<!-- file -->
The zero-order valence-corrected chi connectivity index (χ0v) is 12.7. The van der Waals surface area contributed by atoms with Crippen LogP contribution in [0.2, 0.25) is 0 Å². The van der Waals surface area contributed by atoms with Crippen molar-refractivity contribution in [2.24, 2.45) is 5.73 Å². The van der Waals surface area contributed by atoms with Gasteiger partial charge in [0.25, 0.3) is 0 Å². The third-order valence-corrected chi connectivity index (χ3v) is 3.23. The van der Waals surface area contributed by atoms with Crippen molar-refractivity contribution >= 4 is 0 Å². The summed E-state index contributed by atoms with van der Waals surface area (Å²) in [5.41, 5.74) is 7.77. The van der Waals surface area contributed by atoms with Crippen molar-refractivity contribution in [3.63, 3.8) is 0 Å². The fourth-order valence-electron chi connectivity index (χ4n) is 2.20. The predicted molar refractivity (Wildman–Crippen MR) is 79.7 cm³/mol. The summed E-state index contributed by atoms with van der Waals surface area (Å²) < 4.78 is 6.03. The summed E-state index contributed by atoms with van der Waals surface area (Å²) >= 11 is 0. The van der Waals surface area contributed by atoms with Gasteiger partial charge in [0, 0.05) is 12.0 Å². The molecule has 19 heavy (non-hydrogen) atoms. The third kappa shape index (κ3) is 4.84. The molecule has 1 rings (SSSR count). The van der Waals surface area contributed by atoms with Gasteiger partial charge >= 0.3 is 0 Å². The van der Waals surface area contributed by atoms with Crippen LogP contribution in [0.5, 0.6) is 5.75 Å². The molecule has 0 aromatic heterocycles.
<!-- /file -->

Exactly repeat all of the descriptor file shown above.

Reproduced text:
The zero-order valence-corrected chi connectivity index (χ0v) is 12.7. The van der Waals surface area contributed by atoms with Crippen LogP contribution in [0.2, 0.25) is 0 Å². The van der Waals surface area contributed by atoms with Crippen molar-refractivity contribution in [2.24, 2.45) is 5.73 Å². The van der Waals surface area contributed by atoms with Gasteiger partial charge in [0.25, 0.3) is 0 Å². The third-order valence-corrected chi connectivity index (χ3v) is 3.23. The van der Waals surface area contributed by atoms with Crippen molar-refractivity contribution >= 4 is 0 Å². The summed E-state index contributed by atoms with van der Waals surface area (Å²) in [5.41, 5.74) is 7.77. The van der Waals surface area contributed by atoms with Crippen molar-refractivity contribution in [3.63, 3.8) is 0 Å². The fourth-order valence-electron chi connectivity index (χ4n) is 2.20. The predicted molar refractivity (Wildman–Crippen MR) is 79.7 cm³/mol. The summed E-state index contributed by atoms with van der Waals surface area (Å²) < 4.78 is 6.03. The summed E-state index contributed by atoms with van der Waals surface area (Å²) >= 11 is 0. The van der Waals surface area contributed by atoms with Gasteiger partial charge in [0, 0.05) is 12.0 Å². The molecule has 19 heavy (non-hydrogen) atoms. The third kappa shape index (κ3) is 4.84. The molecule has 1 rings (SSSR count). The van der Waals surface area contributed by atoms with Gasteiger partial charge >= 0.3 is 0 Å². The van der Waals surface area contributed by atoms with Crippen LogP contribution in [0.5, 0.6) is 5.75 Å². The molecule has 0 aromatic heterocycles.